Potential Contribution of Leisure Activity to the Energy-Expenditure Patterns of Sedentary Populations

MBE Livingstone, JJ Strain, AM Prentice, WA Coward, GB Nevin, ME Barker, RJ Hickey, PG McKenna, RG Whitehead

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Abstract

Total daily energy expenditure (TEE) by the doubly-labelled ((H2O)-H-2-O-18 water method and basal metabolic rate (BMR) by indirect calorimetry were measured in thirty-two healthy free-living adults in Northern Ireland. Habitual physical activity patterns in occupational and discretionary activities were assessed by interview questionnaire. Expressed as a multiple of BMR the TEE values for the sixteen males (1.88(SD 0.28), range 1.44-2.57) and sixteen females (1.77(SD 0.16), range 1.50-2.06) were compatible with current Department of Health and Social Security (DHSS; 1979) and Food and Agriculture Organization/World Health Organization/United Nations University (FAO/WHO/UNU; 1985) estimates of energy requirements. The results suggest that discretionary physical activity is now emerging as an equally important determinant of energy expenditure in the UK as the occupational classifications currently used as the basis of DHSS (1979) and FAO/WHO/UNU (1985) recommendations for energy requirements. Therefore, realistically achievable inputs of recreational exercise can have a significant impact in counteracting low levels of energy expenditure which are associated with modern lifestyles and are implicated as a risk factor for coronary heart disease and obesity.
LanguageEnglish
Pages145-155
JournalBRITISH JOURNAL OF NUTRITION
Volume65
Issue number2
Publication statusPublished - Mar 1991

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Leisure Activities
Energy Metabolism
Basal Metabolism
Population
Northern Ireland
Indirect Calorimetry
United Nations
Social Security
Agriculture
Coronary Disease
Life Style
Obesity
Organizations
Interviews
Food
Water
Health
di-n-hexyl sulfosuccinate

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Livingstone, MBE ; Strain, JJ ; Prentice, AM ; Coward, WA ; Nevin, GB ; Barker, ME ; Hickey, RJ ; McKenna, PG ; Whitehead, RG. / Potential Contribution of Leisure Activity to the Energy-Expenditure Patterns of Sedentary Populations. In: BRITISH JOURNAL OF NUTRITION. 1991 ; Vol. 65, No. 2. pp. 145-155.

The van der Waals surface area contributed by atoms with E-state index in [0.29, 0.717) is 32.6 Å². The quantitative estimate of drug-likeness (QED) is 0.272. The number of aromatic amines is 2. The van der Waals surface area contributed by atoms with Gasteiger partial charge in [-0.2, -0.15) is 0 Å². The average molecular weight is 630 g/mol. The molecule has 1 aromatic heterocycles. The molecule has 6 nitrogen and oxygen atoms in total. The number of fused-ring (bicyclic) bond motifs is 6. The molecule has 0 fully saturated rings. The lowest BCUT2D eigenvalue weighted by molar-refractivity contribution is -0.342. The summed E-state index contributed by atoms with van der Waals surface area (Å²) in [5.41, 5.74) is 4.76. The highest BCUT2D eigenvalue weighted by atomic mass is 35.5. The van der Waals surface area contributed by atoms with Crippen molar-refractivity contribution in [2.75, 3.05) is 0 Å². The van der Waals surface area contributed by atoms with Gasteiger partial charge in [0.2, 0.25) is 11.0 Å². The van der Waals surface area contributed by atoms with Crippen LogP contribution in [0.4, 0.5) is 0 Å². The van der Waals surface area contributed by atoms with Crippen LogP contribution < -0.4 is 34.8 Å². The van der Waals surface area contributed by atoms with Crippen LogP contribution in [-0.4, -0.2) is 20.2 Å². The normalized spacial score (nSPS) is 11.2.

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Livingstone, MBE, Strain, JJ, Prentice, AM, Coward, WA, Nevin, GB, Barker, ME, Hickey, RJ, McKenna, PG & Whitehead, RG 1991, 'Potential Contribution of Leisure Activity to the Energy-Expenditure Patterns of Sedentary Populations', BRITISH JOURNAL OF NUTRITION, vol. 65, no. 2, pp. 145-155.

Potential Contribution of Leisure Activity to the Energy-Expenditure Patterns of Sedentary Populations. / Livingstone, MBE; Strain, JJ; Prentice, AM; Coward, WA; Nevin, GB; Barker, ME; Hickey, RJ; McKenna, PG; Whitehead, RG.

In: BRITISH JOURNAL OF NUTRITION, Vol. 65, No. 2, 03.1991, p. 145-155.

Research output: Contribution to journalArticle

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T1 - Potential Contribution of Leisure Activity to the Energy-Expenditure Patterns of Sedentary Populations

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AB - Total daily energy expenditure (TEE) by the doubly-labelled ((H2O)-H-2-O-18 water method and basal metabolic rate (BMR) by indirect calorimetry were measured in thirty-two healthy free-living adults in Northern Ireland. Habitual physical activity patterns in occupational and discretionary activities were assessed by interview questionnaire. Expressed as a multiple of BMR the TEE values for the sixteen males (1.88(SD 0.28), range 1.44-2.57) and sixteen females (1.77(SD 0.16), range 1.50-2.06) were compatible with current Department of Health and Social Security (DHSS; 1979) and Food and Agriculture Organization/World Health Organization/United Nations University (FAO/WHO/UNU; 1985) estimates of energy requirements. The results suggest that discretionary physical activity is now emerging as an equally important determinant of energy expenditure in the UK as the occupational classifications currently used as the basis of DHSS (1979) and FAO/WHO/UNU (1985) recommendations for energy requirements. Therefore, realistically achievable inputs of recreational exercise can have a significant impact in counteracting low levels of energy expenditure which are associated with modern lifestyles and are implicated as a risk factor for coronary heart disease and obesity.

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